I am fascinated by this 16/17th century world of anatomists that you write about in The Anatomy Theater. How did you come across all these books? Why did/do you find them so intriguing? How do you feel about these anatomists, are they scientists or just classy Jack the Rippers? Who was Andreas Vesalius? Could you give us a sense of the Renaissance anatomical scene?
During the Renaissance, centers of anatomical study crop up in cities all over Europe, anatomists perform dissections in amphitheaters open, not only to medical students, but to the general public, and anatomists circulate illustrations which have a remarkable resemblance, as Valerie Traub has pointed out, to the pornography of the period. Rendered with beards and full heads of hair, the people in these illustrations are splayed on dissecting tables; or they tear open their own abdomens with their bare hands; and, strangely alive, they take a knife to their own flesh and flay themselves to exhibit what had, until recently, laid hidden: the interior of the body. In each case the dramatic narrative of the picture shows that the body has been rendered permeable so that, with our sight, we can enter it.
These anatomical drawings -- unlike any illustrations from the previous era -- evidence an interest in transgressing the body's boundaries. Popular "flap anatomies" widely circulate. Reproducing for the lay audience the experience an anatomist has opening and entering the body, the spectator can lift paper flaps from the drawing's surface so that he may see into the body cavity. Anatomists and their hired artists produce series of anatomical drawing which simulated the progression of a dissection. In a strange strip-tease, the body in these drawings is progressively "undressed," layer after layer of tissue removed to reveal the muscles, arteries, abdominal cavity and finally the skeleton. As Andreas Vesalius' "musclemen" flex their excoriated bodies for our gaze and Charles Estienne's women sprawl in their boudoirs, thighs and abdomen splayed that we might see their generative organs, the body in Renaissance Europe has become penetrable and public. It has like the anatomy theater itself, become a space for public spectacle. The body -- highly theatrical, exhibitionist -- becomes a dramatic locus, a stage, on which contradictory ideologies are enacted.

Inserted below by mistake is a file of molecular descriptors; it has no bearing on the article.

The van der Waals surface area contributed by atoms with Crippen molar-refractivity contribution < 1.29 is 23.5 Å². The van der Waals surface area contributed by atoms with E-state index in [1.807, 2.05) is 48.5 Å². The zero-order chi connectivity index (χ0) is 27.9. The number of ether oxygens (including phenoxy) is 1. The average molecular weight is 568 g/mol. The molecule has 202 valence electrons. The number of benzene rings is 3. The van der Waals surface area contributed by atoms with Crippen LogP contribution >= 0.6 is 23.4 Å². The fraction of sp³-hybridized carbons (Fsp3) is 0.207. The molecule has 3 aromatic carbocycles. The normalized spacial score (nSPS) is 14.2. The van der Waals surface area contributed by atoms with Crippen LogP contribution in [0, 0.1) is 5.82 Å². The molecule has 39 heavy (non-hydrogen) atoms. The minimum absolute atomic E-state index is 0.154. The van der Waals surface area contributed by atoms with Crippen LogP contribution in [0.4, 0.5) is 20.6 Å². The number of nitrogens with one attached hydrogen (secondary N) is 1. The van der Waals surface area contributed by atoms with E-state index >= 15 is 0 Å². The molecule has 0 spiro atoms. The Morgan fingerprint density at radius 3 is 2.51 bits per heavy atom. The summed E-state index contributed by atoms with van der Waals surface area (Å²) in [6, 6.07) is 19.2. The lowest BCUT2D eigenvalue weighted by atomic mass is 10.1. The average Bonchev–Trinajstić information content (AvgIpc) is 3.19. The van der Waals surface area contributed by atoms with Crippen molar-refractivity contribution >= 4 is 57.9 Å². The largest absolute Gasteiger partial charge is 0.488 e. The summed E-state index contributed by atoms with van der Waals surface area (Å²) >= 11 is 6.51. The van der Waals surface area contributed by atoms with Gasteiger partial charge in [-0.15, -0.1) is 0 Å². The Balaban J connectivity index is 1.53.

These anatomical illustrations fascinate me for what they say about the culture which produced them, for what they say about science, about art, about modern medicine and about those of us who look at them. These illustrations are complex, contradictory and stirring, because the issues they touch on are so central to us: death, salvation, decomposition, transcience, gender, love, healing, sexuality, violence, knowledge, science, power and beauty, to name those that come to mind. I wrote the first section of The Anatomy Theater in response to these images, hoping to enter the images from multiple perspectives, aligning the poems' voices variously, with the anatomist, the artist, the viewer, or the dissected. As the book progressed, and I left the Renaissance anatomists, the subjects of poems in the subsequent three sections of the book varied widely, from issues of my own health, to meditations on paintings of different time periods, to poems imagining the death of Renaissance poet, John Donne. I found, nonetheless, that similar preoccupations rose through the poems, issues of how, through various practices, we glean information of the body. I think of the book's title, The Anatomy Theater, as pointing, not only, as it does in the first section, to the literal site of Renaissance anatomical learning, but also to the many anatomical theaters, the many theaters of the body, those structures of thought -- religious, artistic, medical -- through which we understand the body.